“This clause does not create a level-playing field for all players in the sector, and can indeed destroy existing Nigerian businesses that engage in importation of other petroleum products like diesel, aviation fuel and others, with the attendant loss of jobs and more economic misery for Nigeria and Nigerians.
“Governments all over the world do not create and encourage monopolies or duopolies; that is why anti-trust laws are enacted and enforced to protect industries and consumers. Nigeria should not be doing the reverse. A case can always be made about protectionist policies for nascent or pioneer industries, but this is not the case with a long established, once-thriving Nigerian downstream.
“This clause needs to be expunged from the PIB.”
Economic and petroleum industry experts have also said the 30 per cent share of profits for the oil and gas exploration is too high at a time Nigeria is complaining of shrinking revenue.
Speaking to Daily Trust on Sunday, the experts said if 30 per cent was used solely for exploration at this time, other infrastructural development would suffer.
An Abuja-based economic expert, Simon Samson Galadima, said the 30 per cent of oil revenue for exploration seemed like a wild goose chase because that chunk shouldn’t be used for that purpose at a time the world is moving towards renewable energy.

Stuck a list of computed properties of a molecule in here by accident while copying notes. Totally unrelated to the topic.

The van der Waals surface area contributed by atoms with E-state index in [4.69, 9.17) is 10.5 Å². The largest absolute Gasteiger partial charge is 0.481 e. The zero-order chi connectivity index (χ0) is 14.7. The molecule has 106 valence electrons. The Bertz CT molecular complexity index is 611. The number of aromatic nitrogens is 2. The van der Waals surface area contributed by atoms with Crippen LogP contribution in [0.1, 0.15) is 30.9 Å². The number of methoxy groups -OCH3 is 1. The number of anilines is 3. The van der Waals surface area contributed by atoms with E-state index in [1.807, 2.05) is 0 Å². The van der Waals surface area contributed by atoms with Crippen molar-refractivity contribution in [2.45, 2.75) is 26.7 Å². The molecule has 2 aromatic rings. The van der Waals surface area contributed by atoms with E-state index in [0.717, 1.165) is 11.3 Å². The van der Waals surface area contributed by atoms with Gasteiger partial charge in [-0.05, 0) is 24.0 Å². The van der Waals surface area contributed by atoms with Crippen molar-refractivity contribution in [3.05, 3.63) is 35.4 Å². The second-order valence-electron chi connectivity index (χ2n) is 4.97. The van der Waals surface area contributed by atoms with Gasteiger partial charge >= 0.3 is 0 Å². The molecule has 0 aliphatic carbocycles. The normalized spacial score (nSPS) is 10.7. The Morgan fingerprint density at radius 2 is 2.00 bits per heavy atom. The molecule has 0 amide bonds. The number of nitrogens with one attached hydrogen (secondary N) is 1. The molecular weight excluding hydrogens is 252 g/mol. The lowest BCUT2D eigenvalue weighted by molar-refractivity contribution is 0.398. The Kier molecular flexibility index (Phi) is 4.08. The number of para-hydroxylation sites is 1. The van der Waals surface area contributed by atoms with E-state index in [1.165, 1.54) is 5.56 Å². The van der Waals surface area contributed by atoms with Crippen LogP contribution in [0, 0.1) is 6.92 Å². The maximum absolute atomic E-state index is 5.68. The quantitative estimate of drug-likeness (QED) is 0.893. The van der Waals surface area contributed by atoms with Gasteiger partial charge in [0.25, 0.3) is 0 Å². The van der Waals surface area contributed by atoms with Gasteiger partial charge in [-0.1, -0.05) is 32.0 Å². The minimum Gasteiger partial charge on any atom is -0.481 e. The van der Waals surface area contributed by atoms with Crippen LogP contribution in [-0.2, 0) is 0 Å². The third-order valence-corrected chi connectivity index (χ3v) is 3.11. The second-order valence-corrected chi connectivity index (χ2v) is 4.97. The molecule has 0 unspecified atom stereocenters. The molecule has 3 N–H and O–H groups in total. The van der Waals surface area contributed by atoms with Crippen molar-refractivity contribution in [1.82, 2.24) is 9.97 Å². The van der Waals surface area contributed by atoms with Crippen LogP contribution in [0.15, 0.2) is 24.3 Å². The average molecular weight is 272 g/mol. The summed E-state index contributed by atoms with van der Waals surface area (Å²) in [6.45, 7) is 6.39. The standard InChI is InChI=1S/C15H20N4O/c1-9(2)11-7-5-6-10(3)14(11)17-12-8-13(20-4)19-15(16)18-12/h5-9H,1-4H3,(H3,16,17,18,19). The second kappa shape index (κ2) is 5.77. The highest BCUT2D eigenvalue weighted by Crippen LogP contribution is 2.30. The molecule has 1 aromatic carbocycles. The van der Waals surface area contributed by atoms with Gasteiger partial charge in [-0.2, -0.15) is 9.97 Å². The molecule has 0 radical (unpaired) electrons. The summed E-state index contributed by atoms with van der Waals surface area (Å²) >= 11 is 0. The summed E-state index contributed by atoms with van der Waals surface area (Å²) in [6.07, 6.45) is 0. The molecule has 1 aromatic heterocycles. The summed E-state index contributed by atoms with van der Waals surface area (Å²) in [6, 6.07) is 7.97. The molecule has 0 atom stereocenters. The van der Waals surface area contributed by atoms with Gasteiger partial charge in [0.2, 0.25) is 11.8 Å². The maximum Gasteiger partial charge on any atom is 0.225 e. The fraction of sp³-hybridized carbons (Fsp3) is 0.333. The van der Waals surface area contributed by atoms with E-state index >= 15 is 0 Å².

Suraj Oyewale also said exploration activities required a lot of money with varying degrees of success, but that is difficult to justify committing such amount of money from potential government revenue to such venture at a time the government is complaining of low revenues to finance its activities.
“It should also be noted that the base of this frontier exploration fund computation is not the full proceeds from sale of crude. The base is profit of oil or gas, which is determined after removing royalty, cost recovery and tax from the proceeds or value of oil or gas. So it does not mean that government is committing 30 cents from every one dollar realised from the sale of crude to this project. But 30 per cent of oil profit or gas is still a huge financial commitment to one activity. So the governors have a valid point on this,” Oyewale said.
On the 3 per cent fund for host communities, he said he would recommend an even lower rate for them.
Another petroleum industry expert, Charles Osezua, also said the PIB may not make a big difference as was originally envisioned by its authors. He, however, said, “But I must say that its passage brings certainty to decision making, which is critical for any investor.
Osenzua said the major incentives of the bill would affect existing players and reduce taxes and royalties in a bid to spur investment.
He said, “One silver lining is the disincentive built in for gas flaring. Nonetheless, more has to be done to incentivise gas development as key to powering the next decade of Nigeria’s fortunes.
“Indeed, oil will not simply vanish but consolidate and cost-optimise as the world favours renewable energy mix. While we try to remain relevant in the resource market, it is time for Nigeria to grow beyond resources to the manufacturing and service market. And natural gas is the link and engine for that growth.’’